DIY PVC Chicken Feeder

Brilliant feed bin idea. No scrapping around or wasted feed on the floor. And the feed stays dry in the rain.



20 Responses to “DIY PVC Chicken Feeder”

  1. Prepper Farm says:

    I’ll never cease to be amazed at the uses for PVC piping. The steps in picture format is very useful, too. Nice and easy to follow.

  2. YTG137 says:

    This is brilliant, but the vinyl chloride in PVC is a known carcinogen. Therefore, PVC use in anything to do with chicken husbandry is counterintuitive & counterproductive to those raising their own chickens for the sake of a cleaner, greener, healthier food source.

    • Common Sense says:

      The chickens aren’t eating the PVC they are eating out of it. Almost every house in the mid west has PVC water piping from the meter to the house with no harmful effects. So let the chickens eat out of it. It is safe.

      • Uncommon Sensei says:

        Has talking about the possibilities of releasing cancer related chemicals according to the temperature exposure of the PVC (hot or cold). Whether you own a home or rent if you use hot water and run it thru PVC chances are you are bathing in harmful chemicals.

      • BlueEyes says:

        How do you know there are no ‘harmful effects’ in using PVC, or even the glue used to put the feeders together? I really like the idea of these feeders… easy to build… but I won’t use PVC to make them for the same reason YTG137 stated.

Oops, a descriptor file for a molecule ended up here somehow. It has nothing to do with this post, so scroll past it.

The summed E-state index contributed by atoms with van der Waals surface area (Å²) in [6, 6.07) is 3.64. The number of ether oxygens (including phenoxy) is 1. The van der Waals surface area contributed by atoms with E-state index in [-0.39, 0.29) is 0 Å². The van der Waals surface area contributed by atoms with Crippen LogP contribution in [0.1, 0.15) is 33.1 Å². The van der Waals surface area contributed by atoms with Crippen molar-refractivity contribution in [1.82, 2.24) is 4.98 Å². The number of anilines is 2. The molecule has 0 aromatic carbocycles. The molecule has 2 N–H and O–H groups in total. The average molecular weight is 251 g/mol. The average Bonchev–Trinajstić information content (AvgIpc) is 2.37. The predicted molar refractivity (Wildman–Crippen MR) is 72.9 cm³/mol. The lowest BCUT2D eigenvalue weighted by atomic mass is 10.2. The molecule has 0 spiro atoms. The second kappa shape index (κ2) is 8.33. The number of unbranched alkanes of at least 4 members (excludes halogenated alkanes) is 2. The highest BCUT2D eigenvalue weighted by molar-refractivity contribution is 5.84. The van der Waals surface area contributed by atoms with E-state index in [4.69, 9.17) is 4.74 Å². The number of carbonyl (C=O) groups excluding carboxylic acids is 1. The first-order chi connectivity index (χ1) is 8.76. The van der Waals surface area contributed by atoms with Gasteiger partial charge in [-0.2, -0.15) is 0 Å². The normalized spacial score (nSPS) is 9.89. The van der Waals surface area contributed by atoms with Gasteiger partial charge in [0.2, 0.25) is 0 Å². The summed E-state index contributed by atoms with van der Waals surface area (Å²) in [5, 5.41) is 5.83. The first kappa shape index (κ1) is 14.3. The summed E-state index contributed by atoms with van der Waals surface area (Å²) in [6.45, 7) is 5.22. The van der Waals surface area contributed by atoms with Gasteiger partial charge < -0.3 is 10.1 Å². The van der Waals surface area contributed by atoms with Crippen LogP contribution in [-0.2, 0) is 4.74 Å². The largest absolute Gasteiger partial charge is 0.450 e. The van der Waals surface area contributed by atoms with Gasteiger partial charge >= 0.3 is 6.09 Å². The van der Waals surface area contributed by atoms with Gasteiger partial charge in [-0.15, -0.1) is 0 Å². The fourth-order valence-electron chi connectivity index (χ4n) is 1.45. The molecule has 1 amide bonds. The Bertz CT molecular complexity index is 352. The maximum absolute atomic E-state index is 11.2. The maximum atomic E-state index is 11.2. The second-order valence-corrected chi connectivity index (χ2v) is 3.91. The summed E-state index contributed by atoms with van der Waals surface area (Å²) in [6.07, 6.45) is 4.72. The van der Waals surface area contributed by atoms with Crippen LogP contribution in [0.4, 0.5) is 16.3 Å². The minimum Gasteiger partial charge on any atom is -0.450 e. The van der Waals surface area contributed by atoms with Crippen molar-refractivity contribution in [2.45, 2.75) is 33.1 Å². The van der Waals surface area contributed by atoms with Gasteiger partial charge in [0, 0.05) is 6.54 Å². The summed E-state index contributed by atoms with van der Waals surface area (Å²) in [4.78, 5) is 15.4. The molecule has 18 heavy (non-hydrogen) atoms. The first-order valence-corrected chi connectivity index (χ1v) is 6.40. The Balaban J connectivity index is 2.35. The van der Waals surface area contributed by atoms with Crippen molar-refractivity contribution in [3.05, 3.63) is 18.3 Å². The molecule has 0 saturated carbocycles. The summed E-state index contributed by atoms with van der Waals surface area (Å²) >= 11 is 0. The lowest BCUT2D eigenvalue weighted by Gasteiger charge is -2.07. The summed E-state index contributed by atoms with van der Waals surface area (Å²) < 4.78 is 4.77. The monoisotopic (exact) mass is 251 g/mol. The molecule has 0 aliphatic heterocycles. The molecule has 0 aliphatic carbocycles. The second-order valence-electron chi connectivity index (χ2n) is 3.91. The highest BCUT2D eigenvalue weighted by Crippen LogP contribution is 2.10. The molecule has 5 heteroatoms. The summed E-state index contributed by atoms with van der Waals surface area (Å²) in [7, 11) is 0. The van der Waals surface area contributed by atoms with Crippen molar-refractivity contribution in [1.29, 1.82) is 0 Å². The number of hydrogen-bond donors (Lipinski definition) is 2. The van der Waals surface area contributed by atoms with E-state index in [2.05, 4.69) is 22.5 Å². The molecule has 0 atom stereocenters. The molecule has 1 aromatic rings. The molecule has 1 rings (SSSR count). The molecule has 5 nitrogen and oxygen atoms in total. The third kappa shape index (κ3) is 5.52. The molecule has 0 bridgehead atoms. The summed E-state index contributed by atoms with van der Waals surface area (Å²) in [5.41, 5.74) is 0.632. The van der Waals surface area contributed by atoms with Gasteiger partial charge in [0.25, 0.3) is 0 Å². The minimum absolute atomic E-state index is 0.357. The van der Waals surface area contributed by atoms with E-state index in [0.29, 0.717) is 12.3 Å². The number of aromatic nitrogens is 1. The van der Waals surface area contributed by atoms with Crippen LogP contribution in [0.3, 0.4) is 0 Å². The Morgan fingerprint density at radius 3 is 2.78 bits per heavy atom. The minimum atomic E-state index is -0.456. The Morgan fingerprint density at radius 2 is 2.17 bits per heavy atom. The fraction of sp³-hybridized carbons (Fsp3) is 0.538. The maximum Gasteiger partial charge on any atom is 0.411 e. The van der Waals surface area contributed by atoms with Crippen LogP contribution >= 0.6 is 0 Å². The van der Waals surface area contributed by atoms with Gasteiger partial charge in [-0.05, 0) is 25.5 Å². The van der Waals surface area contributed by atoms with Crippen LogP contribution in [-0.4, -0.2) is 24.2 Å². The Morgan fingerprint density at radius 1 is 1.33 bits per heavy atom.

Just so you know… my household water is filtered… for the same reason.

        • Kevin Edwards says:

          Better check- your filter housings are probably plastic as well. And whatever factory processed the chicken feed is probably using a variety of plastics. I think you’re chasing ghosts.

        • Sketcher says:

          I would like to know what kind of filter that you could have in your household would filter out these kind of contaminants. Maybe a very expensive reverse osmosis system…

    • Nathan says:

      Using drinking water PVC is safe. Using sewer PVC is not. Need the “food” grade PVC which is labeled for carrying drinking water.

  3. [email protected] says:

    Thank you so much for the complete how to… I’m planning to put this in our new coop.

  4. honeysuckle hill says:

    Thank you so much for the complete how to… I’m planning to put this in our new coop.

  5. Star Theodore says:

    I agree after reading what the EPA has published about it. I will build a safer alternative.

  6. nhoj4782 says:

    Make sure these are under cover from the rain. They look great when they are dry but once water gets in the food everything gets wet and the feed quits flowing. I like the hanging feed container hanging inside where I can fill it without getting me or the feed wet. Just my thoughts from 27 years of backyard chickens.

  7. ReSisk says:

    I’ve heard of them sweating and molding. is this a factual thing or no? Asking for a friend who has chickens.

  8. Beth says:

    Your drinking water comes through these same types of pipes.

  9. OICU812 says:

    What about using 1″ PEX instead?

  10. David says:

    I like the idea of this. The addition of the ‘low feed’ flag in the linked article is a great one also and one I haven’t seen before on other blogs.

  11. Janet says:

    how many would I need for 6 chickens?

  12. makhosi says:


  13. Judy says:

    Our water bottles and plastic ware that we use all contain chemicals that may cause some kind of harmful effect to us. So what’s the differense? Even the foods we eat contain some kind of harmful chemicals.

  14. Becky says:

    I’d caution using these. I have the same design and have lost at least 2 young chickens because they try to crawl up into the tube as it gets empty and they get stuck. I’m installing wire over the opening so they can’t enter.

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